LONDON — Prime Minister Theresa May could use a clever tactic to trigger Article 50, even though the government lost its one of the most important constitutional cases in history, in Supreme Court on Tuesday.
The Supreme Court ruled that the government must allow Parliament to vote on the triggering of Article 50.
However, as detailed by BI and other media outlets since November 2016, May’s government was already reportedly working a bill that allows her to trigger Article 50 — and thereby start the official two-year Brexit negotiation process — even in the event that the UK government loses this case. And it has.
In November, May was said to be putting together a short bill that allows her to trigger Article 50 in the event of the government losing an appeal against an earlier London High Court ruling that Parliament must approve the triggering of Article 50.
Cleverly, May is going to make the bill as short as one paragraph, therefore making it extremely difficult for MPs to change “because amendments must be ruled to be within the scope of the original text,” the FT noted at the time.
Therefore, politicians will be very limited to what amendments they can demand.
However, the bill could still fail if enough MPs oppose.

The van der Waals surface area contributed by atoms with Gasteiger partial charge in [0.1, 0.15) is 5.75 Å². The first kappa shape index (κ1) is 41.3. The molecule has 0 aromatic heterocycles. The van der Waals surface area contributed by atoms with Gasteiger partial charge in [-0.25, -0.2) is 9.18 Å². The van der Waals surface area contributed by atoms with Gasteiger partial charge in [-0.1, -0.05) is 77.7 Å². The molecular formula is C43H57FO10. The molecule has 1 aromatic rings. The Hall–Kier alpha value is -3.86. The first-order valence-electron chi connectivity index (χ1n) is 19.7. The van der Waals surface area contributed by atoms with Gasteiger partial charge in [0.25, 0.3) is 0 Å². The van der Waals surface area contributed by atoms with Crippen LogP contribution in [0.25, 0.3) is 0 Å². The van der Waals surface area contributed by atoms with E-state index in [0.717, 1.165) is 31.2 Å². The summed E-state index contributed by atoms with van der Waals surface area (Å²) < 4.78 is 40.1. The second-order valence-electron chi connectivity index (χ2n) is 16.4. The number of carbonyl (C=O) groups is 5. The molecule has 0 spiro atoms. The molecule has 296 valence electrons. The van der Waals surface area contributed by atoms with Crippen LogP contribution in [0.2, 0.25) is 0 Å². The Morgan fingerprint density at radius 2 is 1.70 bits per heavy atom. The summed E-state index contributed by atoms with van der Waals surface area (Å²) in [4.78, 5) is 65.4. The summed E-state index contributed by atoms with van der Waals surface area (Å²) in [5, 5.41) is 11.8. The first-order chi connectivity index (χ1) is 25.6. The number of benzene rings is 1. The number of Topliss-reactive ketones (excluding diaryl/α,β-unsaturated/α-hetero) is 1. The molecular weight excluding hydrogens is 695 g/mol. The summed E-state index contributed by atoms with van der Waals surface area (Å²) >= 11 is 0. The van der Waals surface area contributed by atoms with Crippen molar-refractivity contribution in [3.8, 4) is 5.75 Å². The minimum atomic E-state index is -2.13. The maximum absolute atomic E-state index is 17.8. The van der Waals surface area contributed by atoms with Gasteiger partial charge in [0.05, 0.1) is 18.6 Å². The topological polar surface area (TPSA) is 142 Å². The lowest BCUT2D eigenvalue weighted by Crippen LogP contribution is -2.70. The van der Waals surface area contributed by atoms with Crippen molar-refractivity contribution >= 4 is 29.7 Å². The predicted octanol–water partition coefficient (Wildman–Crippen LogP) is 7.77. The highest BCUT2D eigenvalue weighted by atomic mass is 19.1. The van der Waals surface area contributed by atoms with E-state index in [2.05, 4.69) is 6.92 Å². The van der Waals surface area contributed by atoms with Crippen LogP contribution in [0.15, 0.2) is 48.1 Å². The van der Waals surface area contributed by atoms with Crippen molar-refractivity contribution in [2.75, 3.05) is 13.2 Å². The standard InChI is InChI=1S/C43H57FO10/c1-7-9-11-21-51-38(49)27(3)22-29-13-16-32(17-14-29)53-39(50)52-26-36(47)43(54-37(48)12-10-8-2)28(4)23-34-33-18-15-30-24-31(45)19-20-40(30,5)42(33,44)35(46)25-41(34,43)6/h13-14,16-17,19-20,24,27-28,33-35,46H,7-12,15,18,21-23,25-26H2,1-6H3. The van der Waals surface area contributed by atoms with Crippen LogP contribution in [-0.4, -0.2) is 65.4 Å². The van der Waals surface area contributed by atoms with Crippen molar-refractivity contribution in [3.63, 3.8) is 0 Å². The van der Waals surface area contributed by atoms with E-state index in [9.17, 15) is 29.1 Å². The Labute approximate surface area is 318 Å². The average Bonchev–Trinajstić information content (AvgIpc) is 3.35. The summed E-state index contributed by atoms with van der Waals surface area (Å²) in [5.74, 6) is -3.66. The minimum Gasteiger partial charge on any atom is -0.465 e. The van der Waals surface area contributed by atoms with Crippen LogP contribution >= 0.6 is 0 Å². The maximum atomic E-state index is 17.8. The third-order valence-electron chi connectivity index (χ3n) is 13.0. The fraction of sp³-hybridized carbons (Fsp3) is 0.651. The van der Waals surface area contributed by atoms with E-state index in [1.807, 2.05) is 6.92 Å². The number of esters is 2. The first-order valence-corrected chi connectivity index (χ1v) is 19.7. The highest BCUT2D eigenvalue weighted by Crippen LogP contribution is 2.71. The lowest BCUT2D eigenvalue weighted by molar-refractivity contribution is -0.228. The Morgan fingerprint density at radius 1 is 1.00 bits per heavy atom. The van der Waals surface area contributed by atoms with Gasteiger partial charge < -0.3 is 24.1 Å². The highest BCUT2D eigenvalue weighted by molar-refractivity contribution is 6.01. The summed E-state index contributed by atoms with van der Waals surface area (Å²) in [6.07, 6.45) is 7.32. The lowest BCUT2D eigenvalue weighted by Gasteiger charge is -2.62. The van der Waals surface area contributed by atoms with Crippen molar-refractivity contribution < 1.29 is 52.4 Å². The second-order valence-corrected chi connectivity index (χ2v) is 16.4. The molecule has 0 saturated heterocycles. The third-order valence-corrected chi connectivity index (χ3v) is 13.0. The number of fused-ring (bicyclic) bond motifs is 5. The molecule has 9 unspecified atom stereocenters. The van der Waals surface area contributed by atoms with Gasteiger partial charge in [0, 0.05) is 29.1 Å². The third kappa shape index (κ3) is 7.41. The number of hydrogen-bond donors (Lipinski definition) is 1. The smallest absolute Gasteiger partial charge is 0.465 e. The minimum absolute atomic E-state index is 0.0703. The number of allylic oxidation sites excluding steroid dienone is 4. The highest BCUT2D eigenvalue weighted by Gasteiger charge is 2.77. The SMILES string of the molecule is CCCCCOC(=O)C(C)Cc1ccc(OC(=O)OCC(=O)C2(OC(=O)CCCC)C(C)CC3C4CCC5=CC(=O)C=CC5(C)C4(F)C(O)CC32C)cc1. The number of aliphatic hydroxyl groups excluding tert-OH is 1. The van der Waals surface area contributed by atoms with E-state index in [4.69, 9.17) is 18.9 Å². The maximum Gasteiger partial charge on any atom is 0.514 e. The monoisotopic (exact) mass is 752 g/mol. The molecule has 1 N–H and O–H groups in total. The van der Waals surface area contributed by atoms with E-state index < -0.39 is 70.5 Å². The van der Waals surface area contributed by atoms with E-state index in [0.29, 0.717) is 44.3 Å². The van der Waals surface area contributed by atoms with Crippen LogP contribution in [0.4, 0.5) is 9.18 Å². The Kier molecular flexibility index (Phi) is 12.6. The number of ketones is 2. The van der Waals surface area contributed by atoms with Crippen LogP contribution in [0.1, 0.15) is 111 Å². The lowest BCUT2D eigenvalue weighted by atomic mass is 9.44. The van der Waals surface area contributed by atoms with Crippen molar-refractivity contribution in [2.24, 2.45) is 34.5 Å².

Last week, the Guardian Newspaper and Reuters reported that before the Supreme Court decision was made on Tuesday, ministers had privately conceded they were very likely to lose the case, and had drawn up at least two versions of a bill to be presented to parliament after the ruling.
The initial High Court case challenging the Prime Minister’s right to trigger Article 50 was brought by a number of claimants, including a group known as “The People’s Challenge to Article 50.” The lead claimant was Gina Miller and “The People’s Challenge” was a loose band of people who crowdfunded £175,000 to challenge the Brexit process in court.
At the beginning of November, London’s High Court gave a clear and legal way for parliament to block May from triggering Article 50, thereby delaying the start of the two-year negotiation process for a Brexit.
The government appealed the decision and the case was transferred to the Supreme Court in December 2016.